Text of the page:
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The Troyes - Rainbow Chaser (2014) review

The Troyes "Rainbow Chaser" (Cicadelic Records 2014)

Based in Battle Creek, Michigan, the Troyes existed from 1965 to 1968. Although the band produced only two singles during their time together, they cut enough material for an album that unfortunately failed to surface. Thank goodness the shelved tapes were not tossed in the trash, and at long last here's the complete audio history of the Troyes.

Released September 1966, the title track of the collection marked the band's first single and peaked at the number three spot on the local charts. Lit by the spunky hum of a pumping Farfisa organ, "Rainbow Chaser" is further wrapped in a pleasing package of gripping melodies, a biting guitar solo, and just the right amount of sass and spit to spawn a cool garage rock vibe, while the flipside of the single, "Why," captures the Troyes laying down a shower of smooth and soulful moves. The band's second single, "Love Comes, Love Dies" arrived in March 1967 and deftly nailed detailed psychedelic pop informed figures to an expressively brooding beat. Tucked on the back of the track was "Help Me Find Myself," which jumps, jerks, and jolts to and fro and round and around to a shaking showcase of dancing organ trills and lively rhythms.

Eager and able to play a mix of musical styles, the Troyes still seemed partial to hard rocking riffraff. Pronounced by a gut-wrenching vocal performance and aggressive licks galore, "I Don't Need You" spills forth with lethal doses of angst and venom, and then there's "Cornflake" that screeches and screams with the kind of acid-related heaviness linked with acts like Blue Cheer and the Jimi Hendrix Experience. A noted Electric Prunes influence manifests on the spooky, and oddly but inventively structured "Tomorrow," and "The Good Night" rocks and rattles with naked emotion.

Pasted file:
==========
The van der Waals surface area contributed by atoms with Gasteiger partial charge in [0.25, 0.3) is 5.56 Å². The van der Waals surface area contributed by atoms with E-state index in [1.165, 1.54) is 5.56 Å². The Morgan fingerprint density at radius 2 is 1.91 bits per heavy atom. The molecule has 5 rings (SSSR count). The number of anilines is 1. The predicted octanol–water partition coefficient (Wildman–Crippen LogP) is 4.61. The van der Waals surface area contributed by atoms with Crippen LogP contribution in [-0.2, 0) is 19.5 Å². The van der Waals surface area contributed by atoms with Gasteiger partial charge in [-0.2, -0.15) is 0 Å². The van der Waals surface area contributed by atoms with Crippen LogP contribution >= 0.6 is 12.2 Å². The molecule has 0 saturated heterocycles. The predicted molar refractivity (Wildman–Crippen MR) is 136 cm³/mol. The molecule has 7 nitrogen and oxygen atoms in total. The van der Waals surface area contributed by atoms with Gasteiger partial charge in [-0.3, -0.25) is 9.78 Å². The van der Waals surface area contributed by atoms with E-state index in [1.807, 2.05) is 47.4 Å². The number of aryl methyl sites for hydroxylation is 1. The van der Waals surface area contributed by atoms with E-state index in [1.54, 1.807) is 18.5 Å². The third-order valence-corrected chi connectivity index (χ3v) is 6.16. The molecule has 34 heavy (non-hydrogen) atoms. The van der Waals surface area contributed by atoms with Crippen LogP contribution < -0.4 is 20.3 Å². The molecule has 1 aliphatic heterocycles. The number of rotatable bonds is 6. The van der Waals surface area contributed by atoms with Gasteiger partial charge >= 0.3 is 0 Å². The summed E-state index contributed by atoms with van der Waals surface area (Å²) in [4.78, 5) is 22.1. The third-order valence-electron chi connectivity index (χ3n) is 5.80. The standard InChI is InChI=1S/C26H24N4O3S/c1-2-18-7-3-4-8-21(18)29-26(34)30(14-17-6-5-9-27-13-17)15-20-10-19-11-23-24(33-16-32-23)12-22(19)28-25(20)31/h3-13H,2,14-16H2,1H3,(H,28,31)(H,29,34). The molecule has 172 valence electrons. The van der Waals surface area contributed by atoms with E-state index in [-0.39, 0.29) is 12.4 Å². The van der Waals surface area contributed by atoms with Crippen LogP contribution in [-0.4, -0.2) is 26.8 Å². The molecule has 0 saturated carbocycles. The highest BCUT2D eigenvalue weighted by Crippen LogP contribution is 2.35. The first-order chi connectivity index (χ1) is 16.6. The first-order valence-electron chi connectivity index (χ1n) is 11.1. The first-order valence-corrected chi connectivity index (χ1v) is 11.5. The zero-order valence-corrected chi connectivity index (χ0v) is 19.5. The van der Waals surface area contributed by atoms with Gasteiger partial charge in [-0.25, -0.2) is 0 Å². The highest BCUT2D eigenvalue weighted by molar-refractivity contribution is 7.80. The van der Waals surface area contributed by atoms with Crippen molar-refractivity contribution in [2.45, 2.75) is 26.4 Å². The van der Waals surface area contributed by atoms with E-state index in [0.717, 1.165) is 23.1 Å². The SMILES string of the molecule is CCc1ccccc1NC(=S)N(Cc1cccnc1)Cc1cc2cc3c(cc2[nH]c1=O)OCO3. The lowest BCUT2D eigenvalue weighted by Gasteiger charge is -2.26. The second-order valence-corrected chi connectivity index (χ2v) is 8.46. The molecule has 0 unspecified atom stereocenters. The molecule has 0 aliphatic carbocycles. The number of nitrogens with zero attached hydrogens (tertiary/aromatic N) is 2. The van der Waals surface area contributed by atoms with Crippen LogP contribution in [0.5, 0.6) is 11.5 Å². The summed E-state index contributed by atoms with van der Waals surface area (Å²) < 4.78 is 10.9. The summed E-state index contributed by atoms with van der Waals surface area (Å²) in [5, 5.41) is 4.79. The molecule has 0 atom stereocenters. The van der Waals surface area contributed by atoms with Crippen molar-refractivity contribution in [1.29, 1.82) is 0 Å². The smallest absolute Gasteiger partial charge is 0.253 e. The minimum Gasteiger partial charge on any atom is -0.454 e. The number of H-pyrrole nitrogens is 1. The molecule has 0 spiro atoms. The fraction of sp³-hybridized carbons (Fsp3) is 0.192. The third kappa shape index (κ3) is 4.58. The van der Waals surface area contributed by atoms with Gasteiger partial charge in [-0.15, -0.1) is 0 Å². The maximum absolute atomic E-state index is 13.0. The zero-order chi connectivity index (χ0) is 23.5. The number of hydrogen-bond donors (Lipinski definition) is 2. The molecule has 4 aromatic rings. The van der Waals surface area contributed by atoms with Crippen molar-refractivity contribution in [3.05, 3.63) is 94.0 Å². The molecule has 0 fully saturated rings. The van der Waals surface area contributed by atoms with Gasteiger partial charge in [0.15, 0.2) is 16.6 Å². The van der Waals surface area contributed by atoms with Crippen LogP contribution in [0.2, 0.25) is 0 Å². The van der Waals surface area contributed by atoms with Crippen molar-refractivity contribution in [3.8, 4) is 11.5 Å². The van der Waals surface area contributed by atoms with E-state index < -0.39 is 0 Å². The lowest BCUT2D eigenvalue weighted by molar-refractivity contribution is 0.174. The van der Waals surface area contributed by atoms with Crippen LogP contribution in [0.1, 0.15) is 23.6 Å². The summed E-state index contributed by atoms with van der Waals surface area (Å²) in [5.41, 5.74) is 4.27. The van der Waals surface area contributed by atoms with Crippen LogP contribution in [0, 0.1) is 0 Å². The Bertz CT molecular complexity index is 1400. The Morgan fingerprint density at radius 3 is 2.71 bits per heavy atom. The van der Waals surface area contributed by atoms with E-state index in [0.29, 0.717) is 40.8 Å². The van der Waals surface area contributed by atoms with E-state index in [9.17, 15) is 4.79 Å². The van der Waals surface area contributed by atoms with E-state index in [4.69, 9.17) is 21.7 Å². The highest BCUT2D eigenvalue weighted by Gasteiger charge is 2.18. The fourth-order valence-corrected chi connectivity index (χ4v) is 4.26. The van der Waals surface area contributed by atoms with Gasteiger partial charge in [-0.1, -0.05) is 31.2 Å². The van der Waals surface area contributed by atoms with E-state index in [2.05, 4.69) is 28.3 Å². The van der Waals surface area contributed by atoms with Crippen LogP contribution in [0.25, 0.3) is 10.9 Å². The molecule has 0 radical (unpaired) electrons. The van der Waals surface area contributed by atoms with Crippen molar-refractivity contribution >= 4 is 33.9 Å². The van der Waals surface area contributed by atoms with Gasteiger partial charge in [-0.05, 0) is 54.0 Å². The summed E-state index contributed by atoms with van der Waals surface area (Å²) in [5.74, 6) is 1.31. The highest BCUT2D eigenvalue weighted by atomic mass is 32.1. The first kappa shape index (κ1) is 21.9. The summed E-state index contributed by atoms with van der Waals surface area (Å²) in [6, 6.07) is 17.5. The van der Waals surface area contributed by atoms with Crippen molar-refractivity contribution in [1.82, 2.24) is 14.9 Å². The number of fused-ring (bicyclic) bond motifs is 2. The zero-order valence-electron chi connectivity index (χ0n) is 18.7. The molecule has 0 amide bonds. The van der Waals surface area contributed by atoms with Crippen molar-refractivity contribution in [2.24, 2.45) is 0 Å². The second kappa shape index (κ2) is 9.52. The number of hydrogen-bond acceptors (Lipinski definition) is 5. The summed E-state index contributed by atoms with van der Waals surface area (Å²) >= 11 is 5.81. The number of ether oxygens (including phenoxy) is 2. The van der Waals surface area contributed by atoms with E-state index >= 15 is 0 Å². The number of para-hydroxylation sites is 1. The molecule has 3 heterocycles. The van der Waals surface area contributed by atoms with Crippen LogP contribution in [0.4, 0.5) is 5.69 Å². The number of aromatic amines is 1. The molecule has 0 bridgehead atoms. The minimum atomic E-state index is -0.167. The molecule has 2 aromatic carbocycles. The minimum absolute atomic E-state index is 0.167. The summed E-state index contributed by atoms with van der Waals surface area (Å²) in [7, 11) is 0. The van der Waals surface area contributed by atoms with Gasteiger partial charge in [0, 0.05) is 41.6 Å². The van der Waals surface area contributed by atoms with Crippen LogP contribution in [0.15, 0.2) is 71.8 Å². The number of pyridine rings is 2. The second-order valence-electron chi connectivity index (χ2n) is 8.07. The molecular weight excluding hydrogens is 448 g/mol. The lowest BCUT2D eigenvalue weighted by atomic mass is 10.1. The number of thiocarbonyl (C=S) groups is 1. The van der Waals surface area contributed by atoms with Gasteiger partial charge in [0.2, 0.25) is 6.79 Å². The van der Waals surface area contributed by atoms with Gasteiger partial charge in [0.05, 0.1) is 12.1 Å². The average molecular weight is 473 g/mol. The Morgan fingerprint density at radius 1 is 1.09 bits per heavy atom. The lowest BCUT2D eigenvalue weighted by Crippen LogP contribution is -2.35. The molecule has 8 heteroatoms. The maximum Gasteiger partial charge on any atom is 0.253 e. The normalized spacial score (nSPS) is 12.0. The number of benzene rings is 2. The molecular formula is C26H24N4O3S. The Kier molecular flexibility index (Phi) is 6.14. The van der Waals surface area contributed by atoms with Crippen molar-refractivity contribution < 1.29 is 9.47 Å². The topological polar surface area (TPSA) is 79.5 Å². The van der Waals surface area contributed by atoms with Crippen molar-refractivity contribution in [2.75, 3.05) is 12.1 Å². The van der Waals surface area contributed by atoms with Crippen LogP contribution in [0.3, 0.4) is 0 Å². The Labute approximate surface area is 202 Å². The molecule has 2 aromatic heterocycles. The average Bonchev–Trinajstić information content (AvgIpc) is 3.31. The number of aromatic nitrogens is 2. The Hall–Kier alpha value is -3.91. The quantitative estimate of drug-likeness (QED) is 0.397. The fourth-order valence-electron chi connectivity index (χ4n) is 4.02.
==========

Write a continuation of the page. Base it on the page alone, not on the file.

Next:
The Troyes had fire in their tummies and raw energy, which are needless to say, proper accessories needed for being in a rock and roll band. Drawing their main inspiration from bands such as Them, the Rolling Stones, the Animals, the Five Americans, and occasionally the paisley-pierced folk aspects of Donovan, the Troyes conceived a sound that leapfrogged from scruffy suburban blues to radio-friendly pop rock. Driven and determined, the band probably would have gained far wider success had promotion been stronger. Not until now have the Troyes been awarded a retrospective, so what a joy "Rainbow Chaser" is, which also includes a chunky booklet telling the tale of the band.

Review made by Beverly Paterson/2014
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